Musings on Finding Creative Ideas

by Rupour
originally published: 2024-02-25

As I'm wrapping up production on my newest game Hey! Here are some letters, I've been thinking a lot about what my next game will be, and figured I would finally start that blog I've been telling myself I'm going to make for years now.

This is an exciting time! There are so many choices! However, if you aren't well prepared, a blank canvas can quickly turn into an endless void that eats all of your ideas. Then you're stuck, staring at nothing, and cursing the Muses for not blessing you. But don't be mean to the muses; they don't respond well to that.

I'm currently a person with too many ideas, where the choice of which one to pursue next is the biggest problem. But this has not always been the case; there have been many times where it feels impossible to find an idea. This article aims to explore both how to combat having too many and not enough ideas, but since you can't choose your next project without first having an idea, let's start there.

Where Do Creative Ideas Come From?

No one really knows, and in fact everyone has not known for quite a long time. The ancient Greeks had a concept of Muses, generally considered as 9 goddesses who were the source of all creative ideas and would grant them to the lucky few. You would never know exactly when a Muse would grant you an idea, but keeping reverence to the creative process with dedicated effort seemed to make the Muses look favorably upon you.

Nowadays, the word 'muse' usually refers to a real person that is the inspiration for creation, often a romantic partner or respected figure in society. And this makes sense, real people are awesome, and using your appreciation for other people can be a wonderful source of inspiration. However, this modern version of the word doesn't capture the same serendipitous feeling of having an idea pop into your head that was the cornerstone of the Greek mythology Muses.

Because humans don't really believe in the goddesses anymore, there have been a few other attempts at trying to figure out where ideas come from. Most of them come down to subconscious thought. My two favorites are "The Compost Heap" from Neil Gaiman and "Hare Brain, Tortoise Mind" from Guy Claxton.

The Compost Heap

This is an idea that I first learned from Neil Gaiman, writer of wonderful series such as The Sandman Comics, Coraline, Good Omens, and American Gods. In Gaiman's Master Class The Art of Storytelling (which was great by the way, probably worth the price on its own!), there was a video about sources of inspiration. Of course, he also started it with how no one really knows where ideas come from. However, his main theory is as follows: every experience you have in life finds a place in your brain, and all of those experiences decay and meld into a sort of compost heap. Then, when the seed of an idea gets planted during your day to day life, it will grow in the rich soil of the compost heap, and eventually a beautiful creative idea blooms. It's such a pleasant way to describe creativity, and I love it. It also gives another explanation for this concept of ideas being "placed" into your head.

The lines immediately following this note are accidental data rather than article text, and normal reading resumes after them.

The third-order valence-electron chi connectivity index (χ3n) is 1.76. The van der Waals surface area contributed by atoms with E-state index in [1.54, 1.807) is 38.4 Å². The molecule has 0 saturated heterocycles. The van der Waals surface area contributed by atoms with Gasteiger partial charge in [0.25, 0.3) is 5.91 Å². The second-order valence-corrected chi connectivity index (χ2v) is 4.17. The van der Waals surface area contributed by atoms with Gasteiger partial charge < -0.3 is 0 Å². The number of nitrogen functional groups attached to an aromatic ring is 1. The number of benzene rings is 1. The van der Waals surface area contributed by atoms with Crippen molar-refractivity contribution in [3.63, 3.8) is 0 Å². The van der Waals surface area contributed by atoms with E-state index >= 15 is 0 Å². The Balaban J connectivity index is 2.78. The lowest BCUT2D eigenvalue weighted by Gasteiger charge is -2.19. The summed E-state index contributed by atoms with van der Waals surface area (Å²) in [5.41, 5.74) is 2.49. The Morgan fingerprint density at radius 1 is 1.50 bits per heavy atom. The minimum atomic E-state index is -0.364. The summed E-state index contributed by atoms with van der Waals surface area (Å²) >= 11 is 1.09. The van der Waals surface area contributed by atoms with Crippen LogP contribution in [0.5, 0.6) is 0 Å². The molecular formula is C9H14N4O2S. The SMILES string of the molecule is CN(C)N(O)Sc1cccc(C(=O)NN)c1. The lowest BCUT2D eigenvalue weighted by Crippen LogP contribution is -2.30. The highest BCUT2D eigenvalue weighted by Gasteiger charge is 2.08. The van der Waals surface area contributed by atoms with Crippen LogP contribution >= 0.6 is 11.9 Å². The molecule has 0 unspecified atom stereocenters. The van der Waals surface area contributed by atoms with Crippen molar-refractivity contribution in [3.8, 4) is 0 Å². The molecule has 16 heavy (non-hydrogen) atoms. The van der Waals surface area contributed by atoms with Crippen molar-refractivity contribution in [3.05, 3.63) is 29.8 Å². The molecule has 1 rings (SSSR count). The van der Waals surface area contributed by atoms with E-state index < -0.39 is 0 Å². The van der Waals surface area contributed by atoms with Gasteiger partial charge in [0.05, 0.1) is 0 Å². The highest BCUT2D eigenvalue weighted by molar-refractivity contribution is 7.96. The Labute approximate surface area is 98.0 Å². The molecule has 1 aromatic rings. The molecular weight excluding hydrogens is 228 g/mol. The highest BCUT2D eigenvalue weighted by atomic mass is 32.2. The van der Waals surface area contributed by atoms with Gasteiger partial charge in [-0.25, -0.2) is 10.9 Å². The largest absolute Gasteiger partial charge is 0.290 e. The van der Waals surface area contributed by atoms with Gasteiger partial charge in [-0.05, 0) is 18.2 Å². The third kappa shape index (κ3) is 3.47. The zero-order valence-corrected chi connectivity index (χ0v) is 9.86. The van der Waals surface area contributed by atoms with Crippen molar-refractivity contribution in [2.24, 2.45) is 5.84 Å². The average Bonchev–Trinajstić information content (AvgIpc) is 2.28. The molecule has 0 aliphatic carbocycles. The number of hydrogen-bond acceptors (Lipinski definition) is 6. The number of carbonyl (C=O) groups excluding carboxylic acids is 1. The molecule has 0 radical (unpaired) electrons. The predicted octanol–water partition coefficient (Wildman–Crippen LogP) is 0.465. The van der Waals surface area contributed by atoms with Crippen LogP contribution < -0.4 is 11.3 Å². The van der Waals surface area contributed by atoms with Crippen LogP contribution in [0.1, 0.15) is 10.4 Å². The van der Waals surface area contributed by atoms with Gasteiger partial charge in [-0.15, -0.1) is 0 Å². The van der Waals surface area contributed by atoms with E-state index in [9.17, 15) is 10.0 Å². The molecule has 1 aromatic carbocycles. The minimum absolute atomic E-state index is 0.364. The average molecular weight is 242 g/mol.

Hare Brain, Tortoise Mind

While John Cleese's wonderful book Creativity: A Short and Cheerful Guide is centered around it, he didn't come up with the Hare Brain, Tortoise Mind concept. That was from Guy Claxton's book, but since I first heard it from Cleese, I'll be takling about my interpretation of his interpretation of it. Basically, it's the idea that when you need to make a decision, often times it's easier to let your subconscious churn it over for you and eventually the idea pops into your head. It's why the phrase "why don't you sleep on it?" is good advice; it offloads the work to the tortoise mind. In Cleese's book, he talks about how this concept relates to his creative process. We often think our normal quick-thinking consciousness brain (i.e the "hare brain") is better at decision making, but it's often the slower subconscious (the "tortoise mind") that produces the important decisions. Basically, "why don't you sleep on it?" is good advice for creativity too. There are some other aspects that Cleese and Claxton talk about in their books, but the main takeaway for our purposes is the hare brain works on initial stages of an idea, which allows the tortoise mind to work through the deeper creative problems. This to me feels more like how the Muses would often bless those who dedicated themselves to creativity more than those who just wanted an idea. However, there is a large emphasis put on how the tortoise mind also is the one to put the ideas into your conscious brain.

Wrapping Up

Something important to note about creative ideas is they're constantly relevant, especially whilst in the middle of a project. The initial idea is the one people think most about, but that's just one component (even if it's arguably the biggest one). As you get deeper into a project, the need for creative problem solving becomes greater and the problems become more focused. Personally, I see the Compost Heap and the Hare Brain, Tortoise Mind not as competitors, but as collaborators in the creative process. They both have this underlying idea that it's your subconscious mind that truly understands and develops creative ideas. To me, the Compost Heap is better for initial ideas, and the Hare Brain, Tortoise Mind is better for building on and developing ideas (though the developed ideas can only happen if there's enough soil for them to grow in! Kind of like the tortoise mind needs enough food to chew through). I think it's important to have both, and trying to utilize both has helped me, and hopefully they will help you too.

That's a wrap on my first blog; thank you very much for reading it!

So long!

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